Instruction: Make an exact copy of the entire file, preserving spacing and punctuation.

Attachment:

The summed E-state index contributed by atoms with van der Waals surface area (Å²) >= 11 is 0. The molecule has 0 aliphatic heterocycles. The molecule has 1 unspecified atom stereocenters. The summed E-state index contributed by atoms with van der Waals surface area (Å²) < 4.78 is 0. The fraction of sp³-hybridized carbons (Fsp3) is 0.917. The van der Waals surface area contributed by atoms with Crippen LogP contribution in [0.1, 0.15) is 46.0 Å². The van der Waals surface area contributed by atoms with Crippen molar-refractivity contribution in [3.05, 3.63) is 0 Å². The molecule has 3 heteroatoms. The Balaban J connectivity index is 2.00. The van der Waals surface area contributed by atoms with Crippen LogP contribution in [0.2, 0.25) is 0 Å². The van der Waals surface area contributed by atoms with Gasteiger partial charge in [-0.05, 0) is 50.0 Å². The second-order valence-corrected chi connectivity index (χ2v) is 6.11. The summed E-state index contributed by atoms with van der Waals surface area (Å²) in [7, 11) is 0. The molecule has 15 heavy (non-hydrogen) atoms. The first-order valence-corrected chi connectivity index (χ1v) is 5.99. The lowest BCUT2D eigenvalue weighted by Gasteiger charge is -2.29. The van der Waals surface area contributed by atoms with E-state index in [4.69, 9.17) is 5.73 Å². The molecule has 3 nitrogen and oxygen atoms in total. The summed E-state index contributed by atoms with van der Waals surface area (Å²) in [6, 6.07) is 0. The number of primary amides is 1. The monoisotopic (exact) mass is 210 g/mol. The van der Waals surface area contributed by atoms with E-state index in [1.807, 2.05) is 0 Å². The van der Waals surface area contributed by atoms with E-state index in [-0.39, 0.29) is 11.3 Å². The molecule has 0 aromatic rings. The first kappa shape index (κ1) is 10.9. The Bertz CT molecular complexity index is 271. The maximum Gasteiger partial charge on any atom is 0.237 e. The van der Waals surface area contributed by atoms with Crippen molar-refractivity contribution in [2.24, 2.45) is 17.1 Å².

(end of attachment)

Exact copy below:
The summed E-state index contributed by atoms with van der Waals surface area (Å²) >= 11 is 0. The molecule has 0 aliphatic heterocycles. The molecule has 1 unspecified atom stereocenters. The summed E-state index contributed by atoms with van der Waals surface area (Å²) < 4.78 is 0. The fraction of sp³-hybridized carbons (Fsp3) is 0.917. The van der Waals surface area contributed by atoms with Crippen LogP contribution in [0.1, 0.15) is 46.0 Å². The van der Waals surface area contributed by atoms with Crippen molar-refractivity contribution in [3.05, 3.63) is 0 Å². The molecule has 3 heteroatoms. The Balaban J connectivity index is 2.00. The van der Waals surface area contributed by atoms with Crippen LogP contribution in [0.2, 0.25) is 0 Å². The van der Waals surface area contributed by atoms with Gasteiger partial charge in [-0.05, 0) is 50.0 Å². The second-order valence-corrected chi connectivity index (χ2v) is 6.11. The summed E-state index contributed by atoms with van der Waals surface area (Å²) in [7, 11) is 0. The molecule has 15 heavy (non-hydrogen) atoms. The first-order valence-corrected chi connectivity index (χ1v) is 5.99. The lowest BCUT2D eigenvalue weighted by Gasteiger charge is -2.29. The van der Waals surface area contributed by atoms with E-state index in [4.69, 9.17) is 5.73 Å². The molecule has 3 nitrogen and oxygen atoms in total. The summed E-state index contributed by atoms with van der Waals surface area (Å²) in [6, 6.07) is 0. The number of primary amides is 1. The monoisotopic (exact) mass is 210 g/mol. The van der Waals surface area contributed by atoms with E-state index in [1.807, 2.05) is 0 Å². The van der Waals surface area contributed by atoms with E-state index in [-0.39, 0.29) is 11.3 Å². The molecule has 0 aromatic rings. The first kappa shape index (κ1) is 10.9. The Bertz CT molecular complexity index is 271. The maximum Gasteiger partial charge on any atom is 0.237 e. The van der Waals surface area contributed by atoms with Crippen molar-refractivity contribution in [2.24, 2.45) is 17.1 Å².